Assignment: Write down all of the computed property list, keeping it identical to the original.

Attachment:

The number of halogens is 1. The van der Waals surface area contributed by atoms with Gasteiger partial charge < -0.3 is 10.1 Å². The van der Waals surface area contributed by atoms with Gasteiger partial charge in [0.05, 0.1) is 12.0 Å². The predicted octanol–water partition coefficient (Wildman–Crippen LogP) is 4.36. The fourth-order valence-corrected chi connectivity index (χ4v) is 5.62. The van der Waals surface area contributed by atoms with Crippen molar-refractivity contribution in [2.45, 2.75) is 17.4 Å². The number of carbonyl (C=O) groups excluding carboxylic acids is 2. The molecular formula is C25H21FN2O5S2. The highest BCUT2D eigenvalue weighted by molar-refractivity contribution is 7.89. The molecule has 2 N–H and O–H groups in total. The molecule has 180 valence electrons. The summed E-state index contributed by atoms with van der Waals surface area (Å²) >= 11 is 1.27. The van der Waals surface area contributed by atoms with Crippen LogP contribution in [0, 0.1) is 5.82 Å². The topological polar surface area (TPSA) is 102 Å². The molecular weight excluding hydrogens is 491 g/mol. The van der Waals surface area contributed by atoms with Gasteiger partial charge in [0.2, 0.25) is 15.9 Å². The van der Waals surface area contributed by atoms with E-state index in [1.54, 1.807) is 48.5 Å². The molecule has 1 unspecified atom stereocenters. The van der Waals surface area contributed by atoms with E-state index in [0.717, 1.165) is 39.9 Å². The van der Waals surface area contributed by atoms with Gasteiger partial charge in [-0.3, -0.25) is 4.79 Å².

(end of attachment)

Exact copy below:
The number of halogens is 1. The van der Waals surface area contributed by atoms with Gasteiger partial charge < -0.3 is 10.1 Å². The van der Waals surface area contributed by atoms with Gasteiger partial charge in [0.05, 0.1) is 12.0 Å². The predicted octanol–water partition coefficient (Wildman–Crippen LogP) is 4.36. The fourth-order valence-corrected chi connectivity index (χ4v) is 5.62. The van der Waals surface area contributed by atoms with Crippen molar-refractivity contribution in [2.45, 2.75) is 17.4 Å². The number of carbonyl (C=O) groups excluding carboxylic acids is 2. The molecular formula is C25H21FN2O5S2. The highest BCUT2D eigenvalue weighted by molar-refractivity contribution is 7.89. The molecule has 2 N–H and O–H groups in total. The molecule has 180 valence electrons. The summed E-state index contributed by atoms with van der Waals surface area (Å²) >= 11 is 1.27. The van der Waals surface area contributed by atoms with Crippen LogP contribution in [0, 0.1) is 5.82 Å². The topological polar surface area (TPSA) is 102 Å². The molecular weight excluding hydrogens is 491 g/mol. The van der Waals surface area contributed by atoms with Gasteiger partial charge in [0.2, 0.25) is 15.9 Å². The van der Waals surface area contributed by atoms with E-state index in [1.54, 1.807) is 48.5 Å². The molecule has 1 unspecified atom stereocenters. The van der Waals surface area contributed by atoms with E-state index in [0.717, 1.165) is 39.9 Å². The van der Waals surface area contributed by atoms with Gasteiger partial charge in [-0.3, -0.25) is 4.79 Å².